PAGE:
In The King’s Speech, Bertie’s brother is actually king for a short time before abdicating. Bertie wants to talk with him, but the king has been busy. When Bertie confronts him, the irritated brother snaps,

Brother: I’ve been terribly busy.

Bertie: Doing what?

Brother: Kinging.

The problem with Christian leadership is we are so busy “kinging” that we forget to “raise the poor from the dust … and make them sit with princes.”

A plea

Leaders, instead of busying ourselves with “kinging,” let’s concern ourselves with crowning. Let’s lift the needy from the ashes and make them sit with princes.

Even if they sit on our backs as they learn to sit with princes.

Sam

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What do YOU think?

17 thoughts on “What’s Missing in Christian Leadership?

  1. Ahhh! If only today’s church leaders would truly understand what the implications are, what it could cost them,… if only their release of control.

    • Yup! We need to release control and see the value in the persons, gifts, and callings of the individuals.

  2. Sam, you have touched on one of the most overlooked teachings (and example) of Jesus who did not come “to be served” but rather came “to serve.” What is needed the most amongst us (the church) are the Lionel Logue’s of the world who are trained by God (no letters after his name) who can see and call out the best in people. One who fights for the God given glory in others that has been marred and buried from the tragedies of this life.

    • Okay Jeff, you touched a nerve.

      I was too nice (something I’m rarely accused of!). I ended the opening section by saying, “The thing is, few Christian leaders know how to do it.” The truth is, in my fifty-five years, I have NEVER seen a church (parachurch, or prayer group) that can genuinely say; “A huge part of our mission is to help each member find his or her voice.”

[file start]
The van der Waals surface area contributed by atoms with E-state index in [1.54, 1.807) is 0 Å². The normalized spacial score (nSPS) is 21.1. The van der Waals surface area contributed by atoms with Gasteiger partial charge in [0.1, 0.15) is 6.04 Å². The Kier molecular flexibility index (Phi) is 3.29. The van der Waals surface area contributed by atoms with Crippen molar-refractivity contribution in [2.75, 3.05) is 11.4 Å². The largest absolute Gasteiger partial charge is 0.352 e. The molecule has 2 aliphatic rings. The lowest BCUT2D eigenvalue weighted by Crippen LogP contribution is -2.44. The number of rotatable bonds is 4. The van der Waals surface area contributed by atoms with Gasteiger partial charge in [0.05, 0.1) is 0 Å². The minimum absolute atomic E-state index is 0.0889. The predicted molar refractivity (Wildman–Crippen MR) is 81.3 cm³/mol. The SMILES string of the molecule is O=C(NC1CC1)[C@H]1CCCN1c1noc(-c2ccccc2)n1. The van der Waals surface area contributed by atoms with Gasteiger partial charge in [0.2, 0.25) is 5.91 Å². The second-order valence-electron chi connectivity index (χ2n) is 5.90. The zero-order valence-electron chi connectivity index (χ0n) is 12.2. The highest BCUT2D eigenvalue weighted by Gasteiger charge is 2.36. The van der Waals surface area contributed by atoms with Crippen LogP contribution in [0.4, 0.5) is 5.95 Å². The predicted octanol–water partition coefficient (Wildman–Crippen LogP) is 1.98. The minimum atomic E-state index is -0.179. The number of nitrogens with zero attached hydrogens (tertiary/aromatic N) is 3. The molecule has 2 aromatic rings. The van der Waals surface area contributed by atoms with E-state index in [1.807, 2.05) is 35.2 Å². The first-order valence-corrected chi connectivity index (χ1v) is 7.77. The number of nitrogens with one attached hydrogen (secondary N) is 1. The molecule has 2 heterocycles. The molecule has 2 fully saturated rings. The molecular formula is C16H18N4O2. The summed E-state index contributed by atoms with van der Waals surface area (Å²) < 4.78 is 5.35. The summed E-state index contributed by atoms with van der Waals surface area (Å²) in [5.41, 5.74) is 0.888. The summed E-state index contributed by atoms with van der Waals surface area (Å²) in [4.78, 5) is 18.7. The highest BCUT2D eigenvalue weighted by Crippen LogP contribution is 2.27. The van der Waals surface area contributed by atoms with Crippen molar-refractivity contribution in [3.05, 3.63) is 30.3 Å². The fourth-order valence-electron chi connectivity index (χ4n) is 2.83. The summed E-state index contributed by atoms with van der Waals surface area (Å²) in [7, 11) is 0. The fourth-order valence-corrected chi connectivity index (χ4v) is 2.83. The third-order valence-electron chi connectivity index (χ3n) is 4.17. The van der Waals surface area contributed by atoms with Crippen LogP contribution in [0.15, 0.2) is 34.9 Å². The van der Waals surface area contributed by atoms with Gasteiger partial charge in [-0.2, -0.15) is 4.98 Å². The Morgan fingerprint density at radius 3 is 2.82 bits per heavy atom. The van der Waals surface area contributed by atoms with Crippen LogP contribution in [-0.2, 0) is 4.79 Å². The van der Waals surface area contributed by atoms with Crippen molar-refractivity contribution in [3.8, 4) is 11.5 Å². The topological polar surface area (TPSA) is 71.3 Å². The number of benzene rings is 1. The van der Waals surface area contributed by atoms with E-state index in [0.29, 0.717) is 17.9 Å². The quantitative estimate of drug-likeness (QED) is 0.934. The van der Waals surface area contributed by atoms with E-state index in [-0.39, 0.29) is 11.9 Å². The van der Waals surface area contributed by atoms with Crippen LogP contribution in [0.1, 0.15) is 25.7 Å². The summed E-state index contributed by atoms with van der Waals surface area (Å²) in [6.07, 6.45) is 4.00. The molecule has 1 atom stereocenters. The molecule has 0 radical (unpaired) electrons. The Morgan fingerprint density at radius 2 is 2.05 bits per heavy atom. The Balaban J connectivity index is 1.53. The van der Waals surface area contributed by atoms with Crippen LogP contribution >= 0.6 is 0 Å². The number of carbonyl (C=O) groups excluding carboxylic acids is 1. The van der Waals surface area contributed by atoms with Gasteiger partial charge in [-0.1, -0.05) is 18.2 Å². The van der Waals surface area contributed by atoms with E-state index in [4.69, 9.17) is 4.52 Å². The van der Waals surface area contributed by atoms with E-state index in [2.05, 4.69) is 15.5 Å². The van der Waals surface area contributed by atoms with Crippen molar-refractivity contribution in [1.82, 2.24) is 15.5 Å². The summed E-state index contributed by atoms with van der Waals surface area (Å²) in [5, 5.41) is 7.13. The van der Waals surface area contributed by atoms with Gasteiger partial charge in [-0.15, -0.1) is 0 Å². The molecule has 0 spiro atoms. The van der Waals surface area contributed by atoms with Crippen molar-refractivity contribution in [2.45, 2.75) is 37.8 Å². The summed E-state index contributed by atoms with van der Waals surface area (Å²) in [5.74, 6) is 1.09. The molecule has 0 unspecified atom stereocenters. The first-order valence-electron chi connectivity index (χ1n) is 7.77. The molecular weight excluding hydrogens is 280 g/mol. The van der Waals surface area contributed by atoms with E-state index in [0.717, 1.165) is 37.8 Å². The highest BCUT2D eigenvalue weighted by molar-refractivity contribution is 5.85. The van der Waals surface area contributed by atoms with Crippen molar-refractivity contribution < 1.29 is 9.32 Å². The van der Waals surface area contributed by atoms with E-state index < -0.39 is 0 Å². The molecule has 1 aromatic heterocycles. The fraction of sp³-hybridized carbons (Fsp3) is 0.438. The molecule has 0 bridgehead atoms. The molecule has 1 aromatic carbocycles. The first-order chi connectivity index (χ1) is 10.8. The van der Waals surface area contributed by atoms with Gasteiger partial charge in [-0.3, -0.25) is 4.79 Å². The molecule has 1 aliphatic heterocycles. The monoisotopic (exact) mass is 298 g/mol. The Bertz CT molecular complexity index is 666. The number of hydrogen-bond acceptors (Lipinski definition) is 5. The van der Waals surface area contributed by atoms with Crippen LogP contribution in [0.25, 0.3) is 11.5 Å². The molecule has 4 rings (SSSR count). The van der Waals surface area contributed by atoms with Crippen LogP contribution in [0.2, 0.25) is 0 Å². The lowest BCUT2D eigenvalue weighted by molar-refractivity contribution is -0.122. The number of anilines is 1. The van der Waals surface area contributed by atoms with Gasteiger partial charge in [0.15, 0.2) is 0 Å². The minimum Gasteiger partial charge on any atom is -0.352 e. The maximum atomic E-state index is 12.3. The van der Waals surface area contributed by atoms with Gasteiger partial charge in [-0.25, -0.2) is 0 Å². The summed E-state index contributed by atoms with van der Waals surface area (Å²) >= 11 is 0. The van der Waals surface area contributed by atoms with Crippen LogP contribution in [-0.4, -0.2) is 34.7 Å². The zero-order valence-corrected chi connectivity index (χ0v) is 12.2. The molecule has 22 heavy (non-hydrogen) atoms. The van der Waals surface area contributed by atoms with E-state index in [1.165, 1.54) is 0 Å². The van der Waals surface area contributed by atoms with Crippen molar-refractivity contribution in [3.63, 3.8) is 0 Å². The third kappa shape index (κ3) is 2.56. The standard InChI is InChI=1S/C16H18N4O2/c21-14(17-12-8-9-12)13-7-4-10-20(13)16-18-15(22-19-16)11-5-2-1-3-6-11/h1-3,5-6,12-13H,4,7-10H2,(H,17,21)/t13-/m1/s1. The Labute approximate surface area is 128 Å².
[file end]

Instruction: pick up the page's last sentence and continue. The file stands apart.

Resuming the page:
Christian leaders focus on the organization’s needs (ushers, Sunday school teachers, deacons, etc.) but they don’t focus on discovering what “gifts” God gave them in the individual callings of the members.

      We act like the Soviet controlled economy, telling people what to do, assigning them based on what we need instead of focusing on who God made them.

      The best chess players use the chess pieces in the way they are made, and then they try to turn pawns into queens (in the non-sexual meaning of the word 🙂 ). Instead, we turn knights into pawns; as Lewis said, “We castrate the stallion then bid the gelding to be fruitful.”

      It’s no wonder the USSR had ten million casualties, victims of an organization-centric mindset. I wonder what our casualty rate is.

  3. The cool thing is nobody “ordained” Lionel Logue. What he learned, he learned from experience (from God alone). The established religion tried to discount Lionel and that will always be the case. So often the true elders amongst us are “outside” the camp working undercover with no letters after their name. We will meet them all one day in heaven… you’ll be one of them Sam.

  4. Dear Sam,

    This really hit a big spot in my heart; as I have served under quite a few Christian leaders over the years. So many are in “leadership”, either ill-prepared, ill-gifted or there for the wrong reasons. We’ve seen precious few who lead as Jesus led. The world’s model has permeated the church leadership sphere to such an extent that it isn’t even recognized as such.

    The corporate model is to grow for growth’s sake, no matter if the individual in the group is only used as fodder to get to the goal of BIG!!! It seems that pastors never tire of comparing each other’s ministries almost exclusively in terms of numbers, such as, “We’re runnin’ about 500 in Sunday School, how about you?” or “We had 27 conversions last year, how many did you have?” Really sad. Humility doesn’t seem in vogue in our churches today.

    Servant leadership is given lip-service, of course, but is seldom demonstrated.

    Thanks for putting this teaching in print. I’m sending it along to some of my friends who think along the same lines.